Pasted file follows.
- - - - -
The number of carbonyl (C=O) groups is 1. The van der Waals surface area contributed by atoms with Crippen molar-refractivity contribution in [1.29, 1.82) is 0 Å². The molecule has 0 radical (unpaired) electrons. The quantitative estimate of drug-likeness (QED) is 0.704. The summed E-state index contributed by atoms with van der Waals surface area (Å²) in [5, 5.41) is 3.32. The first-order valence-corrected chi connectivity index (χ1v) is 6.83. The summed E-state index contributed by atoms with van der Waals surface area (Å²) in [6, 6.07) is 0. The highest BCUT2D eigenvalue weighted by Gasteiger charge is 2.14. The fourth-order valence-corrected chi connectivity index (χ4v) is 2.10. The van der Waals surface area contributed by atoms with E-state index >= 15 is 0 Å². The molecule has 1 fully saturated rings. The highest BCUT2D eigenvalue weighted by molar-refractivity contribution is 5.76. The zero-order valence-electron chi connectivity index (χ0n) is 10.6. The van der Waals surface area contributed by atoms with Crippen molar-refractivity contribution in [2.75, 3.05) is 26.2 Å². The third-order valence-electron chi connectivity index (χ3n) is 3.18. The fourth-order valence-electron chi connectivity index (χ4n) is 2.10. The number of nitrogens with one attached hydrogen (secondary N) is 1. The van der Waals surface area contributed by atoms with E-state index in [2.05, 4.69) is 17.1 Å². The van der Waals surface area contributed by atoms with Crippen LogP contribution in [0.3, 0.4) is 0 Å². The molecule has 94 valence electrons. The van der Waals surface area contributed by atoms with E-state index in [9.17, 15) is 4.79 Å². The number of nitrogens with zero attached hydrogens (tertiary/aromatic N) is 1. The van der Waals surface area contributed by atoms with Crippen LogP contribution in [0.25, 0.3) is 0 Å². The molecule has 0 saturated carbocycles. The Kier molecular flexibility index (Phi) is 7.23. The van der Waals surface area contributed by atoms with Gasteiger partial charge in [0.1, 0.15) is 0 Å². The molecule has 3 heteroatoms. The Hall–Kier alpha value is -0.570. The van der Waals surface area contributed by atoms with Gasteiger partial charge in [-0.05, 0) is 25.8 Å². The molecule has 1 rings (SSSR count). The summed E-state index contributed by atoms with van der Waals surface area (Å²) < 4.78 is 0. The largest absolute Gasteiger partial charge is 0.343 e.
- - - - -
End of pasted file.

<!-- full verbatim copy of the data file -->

The number of carbonyl (C=O) groups is 1. The van der Waals surface area contributed by atoms with Crippen molar-refractivity contribution in [1.29, 1.82) is 0 Å². The molecule has 0 radical (unpaired) electrons. The quantitative estimate of drug-likeness (QED) is 0.704. The summed E-state index contributed by atoms with van der Waals surface area (Å²) in [5, 5.41) is 3.32. The first-order valence-corrected chi connectivity index (χ1v) is 6.83. The summed E-state index contributed by atoms with van der Waals surface area (Å²) in [6, 6.07) is 0. The highest BCUT2D eigenvalue weighted by Gasteiger charge is 2.14. The fourth-order valence-corrected chi connectivity index (χ4v) is 2.10. The van der Waals surface area contributed by atoms with E-state index >= 15 is 0 Å². The molecule has 1 fully saturated rings. The highest BCUT2D eigenvalue weighted by molar-refractivity contribution is 5.76. The zero-order valence-electron chi connectivity index (χ0n) is 10.6. The van der Waals surface area contributed by atoms with Crippen molar-refractivity contribution in [2.75, 3.05) is 26.2 Å². The third-order valence-electron chi connectivity index (χ3n) is 3.18. The fourth-order valence-electron chi connectivity index (χ4n) is 2.10. The number of nitrogens with one attached hydrogen (secondary N) is 1. The van der Waals surface area contributed by atoms with E-state index in [2.05, 4.69) is 17.1 Å². The van der Waals surface area contributed by atoms with Crippen LogP contribution in [0.3, 0.4) is 0 Å². The molecule has 94 valence electrons. The van der Waals surface area contributed by atoms with E-state index in [9.17, 15) is 4.79 Å². The number of nitrogens with zero attached hydrogens (tertiary/aromatic N) is 1. The van der Waals surface area contributed by atoms with Crippen LogP contribution in [0.25, 0.3) is 0 Å². The molecule has 0 saturated carbocycles. The Kier molecular flexibility index (Phi) is 7.23. The van der Waals surface area contributed by atoms with Gasteiger partial charge in [0.1, 0.15) is 0 Å². The molecule has 3 heteroatoms. The Hall–Kier alpha value is -0.570. The van der Waals surface area contributed by atoms with Gasteiger partial charge in [-0.05, 0) is 25.8 Å². The molecule has 1 rings (SSSR count). The summed E-state index contributed by atoms with van der Waals surface area (Å²) < 4.78 is 0. The largest absolute Gasteiger partial charge is 0.343 e.